In the single wall measurement technique, the gamma rays penetrate the pipe wall tangential to the outside and as well as the inside surface. The maximum material thickness that has to be penetrated by the radiation is located tangential to the inner pipe surface. This path length called as L_{max} determines the source equipment that can be used for the accurate examination and vice-versa. Figure 3 shows the relations between the maximum penetrated material thickness L_{max} and the pipe wall thickness in dependence from the outer pipe diameter. Each curve belongs to a pipe diameter listed on the right side of the diagram. The dashed lines describe the upper application limit of each typical commercial X and gamma source. The limits have been evaluated from various radiographs with standard lead screen filtering. In the following remarks, the influence of the scattered radiation is discussed. The radiation reaching the film is the superposition of the primary beam transmitted through the matter on a direct line from the source to the detector and the scattered radiation that reaches the film from any direction other than from the source direction. The direct radiation forms the shadow image of the object on the detector. In opposite to this the scattered radiation is non-image forming. Therefore, the ratio of the intensities of scattered radiation and of direct radiation I_{S}/I_{D} is an important indicator for the quality of the information seen on the radiograph. This ratio increases with the penetrated material thickness. If the material thickness reaches a value above the application limits as shown in Fig.3, the recorded X-ray image contains no information about the penetrated region. In that case, a collimated beam, the so-called narrow beam condition, is very useful to decrease the influence of scattered radiation and to extend the upper application limits.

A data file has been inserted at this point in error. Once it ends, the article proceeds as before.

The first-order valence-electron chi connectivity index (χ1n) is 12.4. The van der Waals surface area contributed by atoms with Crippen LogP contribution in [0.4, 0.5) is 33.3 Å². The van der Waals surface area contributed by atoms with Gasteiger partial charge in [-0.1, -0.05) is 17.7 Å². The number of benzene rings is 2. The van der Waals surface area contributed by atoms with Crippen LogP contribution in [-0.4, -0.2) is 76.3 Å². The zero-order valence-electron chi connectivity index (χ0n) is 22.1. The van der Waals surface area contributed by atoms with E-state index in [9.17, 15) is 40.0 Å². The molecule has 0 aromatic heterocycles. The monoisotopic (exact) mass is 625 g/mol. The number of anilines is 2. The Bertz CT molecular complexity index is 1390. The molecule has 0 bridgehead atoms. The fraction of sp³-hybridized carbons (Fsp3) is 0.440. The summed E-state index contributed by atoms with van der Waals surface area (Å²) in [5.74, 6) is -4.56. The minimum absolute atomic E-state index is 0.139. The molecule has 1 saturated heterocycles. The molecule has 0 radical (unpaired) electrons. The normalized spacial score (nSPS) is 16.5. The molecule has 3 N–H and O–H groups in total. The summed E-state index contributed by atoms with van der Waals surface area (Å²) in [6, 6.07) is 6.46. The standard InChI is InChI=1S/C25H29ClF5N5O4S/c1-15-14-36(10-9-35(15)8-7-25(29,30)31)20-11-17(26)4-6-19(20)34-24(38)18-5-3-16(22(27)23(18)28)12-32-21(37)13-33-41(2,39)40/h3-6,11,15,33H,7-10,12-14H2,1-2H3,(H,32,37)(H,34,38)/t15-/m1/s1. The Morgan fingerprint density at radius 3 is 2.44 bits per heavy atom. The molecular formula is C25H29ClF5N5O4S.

Principles of Computed Tomography
According to the attenuation law for X-radiation, the transmitted beam intensity I is given by
| (1) |
where I_{0} is the incident beam intensity, µ is the linear attenuation coefficient, ds is an element of length and where the integration is carried out along the X-ray. Simple expressed, the measured detector signal is formed by summation of the attenuation at each point of the matter along the ray. In the shadow radiography there is no relationship between measured intensity and depth-position of the indication. Nevertheless the Computed Tomography (CT) is able to determine the distribution of attenuation coefficients µ(x,y) within the examined layer of matter.
Fig 4: Basic set-up for tomography |
Figure 4 shows the basic set-up for X-ray tomography. The collimator restricts the spread of the X-radiation to a single narrow beam. This beam is traversed continuously across the pipe. A detector records the transmitted radiation and the measurement is then stored as an intensity profile. After each crossing the X-ray source and the detector are rotated around the pipe by an angular element. The profiles of a completely scan can be processed in a computer to reconstruct an image of the examined slice of the specimen. Many mathematical methods have been used for image reconstruction. Analytic methods are based on exact mathematical solutions to the image equations. One such method, Filtered Back-Projection (FBP), is used in most commercial CT systems. Since this method is very accurate and the side effects are negligible, it is implemented to the CTPWT method.
On the next, the FBP method is shortly described. A complete set of ray-sums at a given angle is called a projection P. Thus, using equation 1,
| (2) |
In the first step of the FBP process the projection P is convolved with a filter h(r). By the convolution theorem, the filtered projection F can be written as
| (3) |
In the next step of the reconstruction process, each filtered projection F is backprojected over the image plane.
| (4) |
The resulting tomogram shows the contribution of the linear attenuation coefficient µ(x,y) within the examined cross section of the specimen. The distribution of the physical density r(x,y) can be obtained from the linear attenuation coefficient µ(x,y) by known physical relationships.